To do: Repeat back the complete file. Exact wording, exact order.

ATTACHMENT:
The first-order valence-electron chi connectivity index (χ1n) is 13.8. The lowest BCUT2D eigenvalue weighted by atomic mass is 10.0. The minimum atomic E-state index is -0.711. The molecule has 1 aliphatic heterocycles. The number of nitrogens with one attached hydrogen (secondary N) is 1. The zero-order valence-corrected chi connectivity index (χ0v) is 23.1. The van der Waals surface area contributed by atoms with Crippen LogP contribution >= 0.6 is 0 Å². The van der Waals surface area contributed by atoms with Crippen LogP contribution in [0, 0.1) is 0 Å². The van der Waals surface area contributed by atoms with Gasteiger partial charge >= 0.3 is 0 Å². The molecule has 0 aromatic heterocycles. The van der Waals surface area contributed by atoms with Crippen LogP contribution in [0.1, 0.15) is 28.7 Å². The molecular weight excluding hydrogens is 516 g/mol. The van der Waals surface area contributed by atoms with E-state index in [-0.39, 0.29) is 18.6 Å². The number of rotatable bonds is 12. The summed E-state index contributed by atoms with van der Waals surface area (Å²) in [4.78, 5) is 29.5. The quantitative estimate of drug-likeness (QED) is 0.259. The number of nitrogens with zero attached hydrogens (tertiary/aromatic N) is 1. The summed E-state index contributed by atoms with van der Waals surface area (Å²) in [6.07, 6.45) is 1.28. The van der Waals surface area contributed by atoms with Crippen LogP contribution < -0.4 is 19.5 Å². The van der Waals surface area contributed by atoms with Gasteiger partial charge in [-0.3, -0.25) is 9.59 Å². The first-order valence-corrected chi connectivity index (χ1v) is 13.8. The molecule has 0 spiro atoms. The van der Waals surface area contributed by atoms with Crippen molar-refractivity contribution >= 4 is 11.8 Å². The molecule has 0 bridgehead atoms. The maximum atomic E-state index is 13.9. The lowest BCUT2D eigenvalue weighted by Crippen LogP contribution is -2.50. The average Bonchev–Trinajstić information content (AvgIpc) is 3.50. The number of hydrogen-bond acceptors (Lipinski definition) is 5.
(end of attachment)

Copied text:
The first-order valence-electron chi connectivity index (χ1n) is 13.8. The lowest BCUT2D eigenvalue weighted by atomic mass is 10.0. The minimum atomic E-state index is -0.711. The molecule has 1 aliphatic heterocycles. The number of nitrogens with one attached hydrogen (secondary N) is 1. The zero-order valence-corrected chi connectivity index (χ0v) is 23.1. The van der Waals surface area contributed by atoms with Crippen LogP contribution >= 0.6 is 0 Å². The van der Waals surface area contributed by atoms with Crippen LogP contribution in [0, 0.1) is 0 Å². The van der Waals surface area contributed by atoms with Gasteiger partial charge >= 0.3 is 0 Å². The molecule has 0 aromatic heterocycles. The van der Waals surface area contributed by atoms with Crippen LogP contribution in [0.1, 0.15) is 28.7 Å². The molecular weight excluding hydrogens is 516 g/mol. The van der Waals surface area contributed by atoms with E-state index in [-0.39, 0.29) is 18.6 Å². The number of rotatable bonds is 12. The summed E-state index contributed by atoms with van der Waals surface area (Å²) in [4.78, 5) is 29.5. The quantitative estimate of drug-likeness (QED) is 0.259. The number of nitrogens with zero attached hydrogens (tertiary/aromatic N) is 1. The summed E-state index contributed by atoms with van der Waals surface area (Å²) in [6.07, 6.45) is 1.28. The van der Waals surface area contributed by atoms with Crippen LogP contribution < -0.4 is 19.5 Å². The van der Waals surface area contributed by atoms with Gasteiger partial charge in [-0.3, -0.25) is 9.59 Å². The first-order valence-corrected chi connectivity index (χ1v) is 13.8. The molecule has 0 spiro atoms. The van der Waals surface area contributed by atoms with Crippen molar-refractivity contribution >= 4 is 11.8 Å². The molecule has 0 bridgehead atoms. The maximum atomic E-state index is 13.9. The lowest BCUT2D eigenvalue weighted by Crippen LogP contribution is -2.50. The average Bonchev–Trinajstić information content (AvgIpc) is 3.50. The number of hydrogen-bond acceptors (Lipinski definition) is 5.